Use, Abuse, and Addiction
Tolerance can be defined as a decreased response to a drug with repeated administration or the requirement for larger doses of a drug to produce the same effect. Tolerance develops to the analgesic, euphorigenic, sedative, and other central nervous system depressant effects of opioids. Tolerance also develops to the lethal effects of opioids. Individuals with opioid addiction can increase their intake to enormous doses, such as 2 g of morphine administered intravenously over a period of 2–3 h with no significant changes in blood pressure or heart rate. To put this in perspective, the lethal dose of morphine in a non-tolerant person is approximately 30 mg parenterally or 120 mg orally (a 20- to 70-times difference).
Opioid tolerance is also characterized by a shortening of the duration of action. The rate of tolerance development is dependent on not only the dose of the drug but also the pattern of use and setting. With doses in the therapeutic range and appropriate intermittent use, obtaining the desired analgesic effect for an indefinite period is possible. When the opioid is taken continuously, significant tolerance develops rapidly. Cross-tolerance between opioids also develops as long as the mechanism of action of the opioids occurs through the same opioid receptor subtype.
Tolerance can be both dramatic and differential. Subjects may become very tolerant to the lethal or respiratory depressant effects of opioids but still continue to show sedation, miosis, and constipation. Constipation can continue for up to 8 months with daily use in many methadone-maintained individuals. Insomnia is observed in 10–20% of patients, and excessive sweating is observed in 50% of patients.
Tolerance can derive from two mechanisms: dispositional and pharmacodynamic. Dispositional tolerance is the decreased response to a drug with repeated administration caused by a reduction of the amount of drug at its pharmacological site of action. Pharmacodynamic tolerance refers to changes in the response to a drug that result from neuroadaptive changes, excluding changes in drug disposition. Although some evidence indicates that drug metabolism may be enhanced in tolerant animals, most opioid tolerance is thought to have a pharmacodynamic basis.
Acute and chronic tolerance and acute and chronic withdrawal also have important associative bases. Drug administration produces disturbances in the body (largely via the brain to cause the drug’s psychotropic effects), and these disturbances can then elicit unconditioned responses that compensate for the perturbation produced by the drug. For example, individuals with opioid addiction are more likely to overdose in a novel context associated with obtaining a drug:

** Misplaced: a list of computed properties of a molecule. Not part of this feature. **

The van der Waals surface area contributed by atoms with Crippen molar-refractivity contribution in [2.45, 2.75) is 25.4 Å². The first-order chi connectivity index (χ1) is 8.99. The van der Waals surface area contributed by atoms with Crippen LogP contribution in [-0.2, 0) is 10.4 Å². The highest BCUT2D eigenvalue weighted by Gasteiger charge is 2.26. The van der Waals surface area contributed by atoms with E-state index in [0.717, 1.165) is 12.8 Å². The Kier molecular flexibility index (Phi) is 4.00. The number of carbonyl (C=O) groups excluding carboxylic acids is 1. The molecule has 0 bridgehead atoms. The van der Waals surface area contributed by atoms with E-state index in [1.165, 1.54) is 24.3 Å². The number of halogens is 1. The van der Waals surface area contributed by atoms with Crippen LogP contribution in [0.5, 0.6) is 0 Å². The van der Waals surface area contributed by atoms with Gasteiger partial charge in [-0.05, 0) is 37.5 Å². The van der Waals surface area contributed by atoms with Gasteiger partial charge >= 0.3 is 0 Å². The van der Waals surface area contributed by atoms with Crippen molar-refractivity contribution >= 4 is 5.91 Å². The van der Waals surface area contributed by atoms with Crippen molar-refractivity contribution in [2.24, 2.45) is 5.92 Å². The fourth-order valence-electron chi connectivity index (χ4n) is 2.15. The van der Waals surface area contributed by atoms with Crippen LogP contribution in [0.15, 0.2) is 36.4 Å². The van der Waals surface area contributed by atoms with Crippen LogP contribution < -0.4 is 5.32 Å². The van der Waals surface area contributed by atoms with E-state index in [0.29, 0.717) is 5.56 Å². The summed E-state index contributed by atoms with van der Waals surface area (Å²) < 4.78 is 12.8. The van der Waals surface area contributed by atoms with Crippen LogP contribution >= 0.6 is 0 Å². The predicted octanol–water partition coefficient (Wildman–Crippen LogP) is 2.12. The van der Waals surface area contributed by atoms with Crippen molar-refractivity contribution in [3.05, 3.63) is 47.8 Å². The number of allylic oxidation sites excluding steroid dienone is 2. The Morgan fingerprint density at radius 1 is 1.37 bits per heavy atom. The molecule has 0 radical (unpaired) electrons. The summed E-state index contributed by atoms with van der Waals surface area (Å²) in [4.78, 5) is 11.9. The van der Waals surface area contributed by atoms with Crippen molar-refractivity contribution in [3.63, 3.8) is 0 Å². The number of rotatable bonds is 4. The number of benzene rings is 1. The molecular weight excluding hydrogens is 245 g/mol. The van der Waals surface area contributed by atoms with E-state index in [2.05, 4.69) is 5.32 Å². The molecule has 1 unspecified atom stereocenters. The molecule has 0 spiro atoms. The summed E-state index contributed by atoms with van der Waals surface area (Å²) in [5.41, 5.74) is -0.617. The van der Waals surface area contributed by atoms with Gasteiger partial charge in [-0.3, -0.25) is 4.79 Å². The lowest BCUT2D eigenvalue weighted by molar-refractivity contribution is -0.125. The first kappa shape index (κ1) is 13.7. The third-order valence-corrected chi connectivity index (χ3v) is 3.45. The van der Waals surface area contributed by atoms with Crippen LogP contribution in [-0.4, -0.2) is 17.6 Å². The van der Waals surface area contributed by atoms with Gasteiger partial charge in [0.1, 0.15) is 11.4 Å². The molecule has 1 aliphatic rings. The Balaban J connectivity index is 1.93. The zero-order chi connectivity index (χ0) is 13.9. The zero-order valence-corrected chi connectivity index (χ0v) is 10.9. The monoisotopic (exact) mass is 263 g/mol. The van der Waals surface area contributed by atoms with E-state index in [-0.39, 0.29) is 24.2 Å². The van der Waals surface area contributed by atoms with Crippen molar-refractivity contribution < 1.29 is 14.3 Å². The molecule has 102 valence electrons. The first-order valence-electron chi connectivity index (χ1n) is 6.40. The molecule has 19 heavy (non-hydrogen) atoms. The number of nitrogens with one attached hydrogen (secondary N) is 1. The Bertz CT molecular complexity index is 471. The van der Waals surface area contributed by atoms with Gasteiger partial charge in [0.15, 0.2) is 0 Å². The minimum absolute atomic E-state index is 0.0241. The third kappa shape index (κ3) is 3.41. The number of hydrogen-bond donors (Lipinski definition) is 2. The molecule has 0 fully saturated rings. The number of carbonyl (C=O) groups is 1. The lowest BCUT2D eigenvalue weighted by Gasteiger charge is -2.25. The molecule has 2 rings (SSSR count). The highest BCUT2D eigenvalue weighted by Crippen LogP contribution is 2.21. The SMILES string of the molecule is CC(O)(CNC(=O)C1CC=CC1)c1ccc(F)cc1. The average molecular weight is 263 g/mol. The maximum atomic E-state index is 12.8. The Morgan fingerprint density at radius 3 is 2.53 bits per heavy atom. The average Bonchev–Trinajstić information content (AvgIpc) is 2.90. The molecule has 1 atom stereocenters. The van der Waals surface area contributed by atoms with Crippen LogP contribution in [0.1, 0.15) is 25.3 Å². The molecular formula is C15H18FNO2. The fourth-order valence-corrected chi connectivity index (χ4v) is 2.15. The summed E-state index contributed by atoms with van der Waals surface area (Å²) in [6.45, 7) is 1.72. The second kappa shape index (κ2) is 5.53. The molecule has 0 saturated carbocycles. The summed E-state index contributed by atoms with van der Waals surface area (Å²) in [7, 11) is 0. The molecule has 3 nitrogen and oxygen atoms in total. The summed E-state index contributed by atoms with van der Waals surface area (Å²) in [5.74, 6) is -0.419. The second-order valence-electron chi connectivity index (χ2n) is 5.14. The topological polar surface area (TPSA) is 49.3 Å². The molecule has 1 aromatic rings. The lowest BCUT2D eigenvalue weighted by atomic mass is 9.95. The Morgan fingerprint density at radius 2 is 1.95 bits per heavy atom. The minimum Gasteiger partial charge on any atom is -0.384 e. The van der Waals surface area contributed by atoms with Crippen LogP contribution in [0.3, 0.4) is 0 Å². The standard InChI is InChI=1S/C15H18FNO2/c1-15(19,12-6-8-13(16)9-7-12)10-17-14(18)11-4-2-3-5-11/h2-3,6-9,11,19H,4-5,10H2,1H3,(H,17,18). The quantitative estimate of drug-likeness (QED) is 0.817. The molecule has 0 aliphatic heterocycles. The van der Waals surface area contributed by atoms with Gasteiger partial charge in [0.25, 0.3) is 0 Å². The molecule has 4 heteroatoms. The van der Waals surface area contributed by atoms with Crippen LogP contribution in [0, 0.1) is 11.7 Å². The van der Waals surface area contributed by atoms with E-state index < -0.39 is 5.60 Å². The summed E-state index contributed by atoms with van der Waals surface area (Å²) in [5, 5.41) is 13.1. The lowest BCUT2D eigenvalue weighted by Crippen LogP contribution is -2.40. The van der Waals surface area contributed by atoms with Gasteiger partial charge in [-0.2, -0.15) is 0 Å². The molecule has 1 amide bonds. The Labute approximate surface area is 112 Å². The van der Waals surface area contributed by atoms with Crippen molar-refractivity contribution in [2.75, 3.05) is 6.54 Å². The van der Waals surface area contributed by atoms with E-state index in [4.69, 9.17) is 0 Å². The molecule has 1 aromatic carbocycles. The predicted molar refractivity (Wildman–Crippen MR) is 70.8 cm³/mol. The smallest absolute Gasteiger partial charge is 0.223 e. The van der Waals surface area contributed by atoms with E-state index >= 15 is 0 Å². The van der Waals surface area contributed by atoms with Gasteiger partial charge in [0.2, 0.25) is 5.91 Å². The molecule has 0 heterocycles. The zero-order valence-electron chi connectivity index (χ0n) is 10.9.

“[One example is] a case report of a patient, suffering with pancreatic cancer, who was receiving about four morphine injections in his home every day for pain relief. The patient stayed in his bedroom (which was dimly lit and contained apparatus necessary for his care), and received his injection in this environment. For some reason, after staying in this bedroom for about a month, the patient left his bed and went to the living room (which was brightly lit and different in many ways from the bedroom/sickroom). He was in considerable pain in the living room, and, as it was time for his next scheduled morphine administration, he was administered his usual dose of the drug. The patient quickly displayed signs of opiate overdose (constricted pupils, shallow breathing), and died a few hours later.”
(Siegel S, Elsworth DW. Pavlovian conditioning and death from apparent overdose of medically prescribed morphine: a case report. Bulletin of the Psychonomic Society, 1986, (24), 278–280.)
The unconditioned stimulus is the drug effect, and the unconditioned responses are responses that compensate for the drug effect. These compensatory responses are ultimately elicited by drug-associated cues in a Pavlovian conditioning process. Such conditioned compensatory responses are often opposite in direction to the unconditioned effects of a drug and can mediate tolerance in the presence of the drug and withdrawal in the absence of the drug. Pavlovian conditioning and learning in general contribute to the development of tolerance.
Conditioned compensatory responses are observed most clearly by presenting the pre-drug cues that have been paired with the effects of the drug in the absence of the drug. Opioids produce conditioned compensatory responses under such conditions, which can be studied in animal models. Rats are assigned to a paired or unpaired condition. For the paired animals, morphine injections are signaled by an audiovisual cue. Unpaired animals are exposed to the same cues and injections but in an unpaired manner. When subsequently tested in the presence of the cue, paired animals are more tolerant than unpaired animals. Conditioned compensatory responses produced in the absence of drugs are also reflected by conditioned withdrawal-like effects.
The role of associative mechanisms in opioid tolerance, withdrawal, and relapse impacts their neurobiological substrates, which has important practical implications for the treatment of opioid addiction. Opioid-tolerant patients or addicted individuals who administer drugs in a different context or via a different route of administration may be at risk of overdose because conditioned compensatory responses will not be triggered.